Well, Unc has been rallying hard lately. At least part of this must be in anticipation of some hawkish talk expected to emanate from Jawbones shortly. But what if they continue to glad hand the market? The over bought US dollar could be vulnerable to some extent.
We have not checked in on this motley crew at the public site in a long time (NFTRH keeps a running tab each week). Here are the monthly views of the basket cases we call major currencies.
Uncle Buck and his reserve status were leveraged to the hilt by “The Hero” and now his successor is trying to gently talk the Fed out of its policy stance over time. In other words, tightening is going to come one way or another and Janet Yellen is trying to go the orderly route. When this process becomes disorderly, the USD is likely to benefit from the liquidations elsewhere in the asset world.
Technically, USD is in a long basing pattern. There are those who think it is basing before a renewed decline, reading a Symmetrical Triangle (continuation) pattern into poor old Unc. I think the odds are it is bottoming over the post-2008 years when inflation – try as they might to have promoted it – simply has not taken root *. Leaning bullish, watch support and resistance.
Guest Post by EWI
Very few people know that the United States did not create a monetary unit pegged to “buy” some amount of metal, as if the dollar were some kind of money independent of metal.
In 1792, Congress passed the U.S. Coinage Act, which defined a dollar as a coin containing 371.25 grains of silver and 44.75 grains of alloy. Congress did not say a dollar was worth that amount of metal; it was that amount of metal. A dollar, then, was a unit of weight, like a gram, ounce or pound. Since the alloy portion of the coin was nearly worthless, a dollar was essentially defined as 371.25 grains — equal to 24.057 grams, or 0.7734 Troy oz. — of pure silver. (15.43 grains = 1 gram, and 480 grains = 1 Troy ounce.)
Guest Post by Ino.com
Not that I want to poke fun at an asset (it’s more its promoters that deserve the poking) that I have considered essential monetary insurance (read: value) throughout its cyclical bear market. In fact, I believe that Europeans especially should be paying attention now as Gold-Euro fans its way along after closing the Euro Crisis ‘fear gap’ from 2010.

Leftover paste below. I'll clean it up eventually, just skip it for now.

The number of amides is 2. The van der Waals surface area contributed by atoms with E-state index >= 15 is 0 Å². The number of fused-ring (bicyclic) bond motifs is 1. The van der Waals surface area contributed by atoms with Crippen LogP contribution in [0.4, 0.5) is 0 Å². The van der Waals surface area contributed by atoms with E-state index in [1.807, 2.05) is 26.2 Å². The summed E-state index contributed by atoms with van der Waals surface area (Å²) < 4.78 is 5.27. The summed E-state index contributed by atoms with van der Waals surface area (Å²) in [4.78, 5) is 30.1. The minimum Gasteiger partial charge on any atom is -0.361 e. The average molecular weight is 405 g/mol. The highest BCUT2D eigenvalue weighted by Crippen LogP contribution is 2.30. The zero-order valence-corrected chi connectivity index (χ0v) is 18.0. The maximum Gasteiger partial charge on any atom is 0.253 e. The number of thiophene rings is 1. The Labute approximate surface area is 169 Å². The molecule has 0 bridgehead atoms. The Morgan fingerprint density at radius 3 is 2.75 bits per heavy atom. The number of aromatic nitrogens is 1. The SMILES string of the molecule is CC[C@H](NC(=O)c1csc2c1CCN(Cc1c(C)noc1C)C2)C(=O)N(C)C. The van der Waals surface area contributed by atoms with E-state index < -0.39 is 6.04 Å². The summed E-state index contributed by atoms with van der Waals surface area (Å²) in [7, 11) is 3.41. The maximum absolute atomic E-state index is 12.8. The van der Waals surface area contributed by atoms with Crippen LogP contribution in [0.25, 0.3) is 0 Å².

Guest Post by Ino.com
The June Dollar was higher due to short covering overnight as it consolidates some of Tuesday’s sharp decline. Stochastics and the RSI are oversold but remain neutral to bearish signaling that sideways to lower prices are possible near-term. If June renews the decline off April’s high, weekly support crossing at 78.91 is the next downside target. Closes above the 20-day moving average crossing at 79.69 are needed to confirm that a short-term low has been posted. First resistance is the 20-day moving average crossing at 79.69. Second resistance is the reaction high crossing at 80.06. First support is Tuesday’s low crossing at 79.09. Second support is weekly support crossing at 78.91.
One is dropping below its MA 50′s and the other is popping above, after the ECB sat on its hands with rates but made a lot of Jawboning about ‘unconventional’ stimulus in the battle against the dreaded deflation.
It is unbelievable the degree to which people still have confidence in these clowns (including the ones packed into the little clown car here in the US), but apparently they do.
The Euro is closing in on a target (the top downtrend line) we have had on since the bottoming pattern formed during the Euro crisis drama a couple years ago.
I am long Yen by a trade and long the USD by significant cash position. Other than that I don’t really care about FOREX. For anyone who does however, EWI is free weeking again and you just might want to check it out. I am going to go get it, but if past is any guide for me personally, I’ll probably not pay much attention. … Currencies just don’t float my boat other than as macro indicators and such.
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Today, you need to be paying attention to forex because of:
- Several high-probability Elliott wave trade setups in EUR/USD and USD/JPY
- The emerging currency crisis and its implications
- The new Fed chief and potential changes to the QE
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 Here’s an example of one pair that did happen to interest me, as it is USD-JPY. It was posted at 3:01 today… click the graphic for full size.
The Aussie has been very bearish but recently turned up above formerly broken resistance.
Canada is still bearish after breaking down from a brutal looking long term pattern.
Traditionally these currencies turn up with commodities and US inflation. If there is to be a coming inflation issue, we might expect the same. But then again what is traditional anymore in today’s steroid-enhanced asset markets? Canada looks just awful.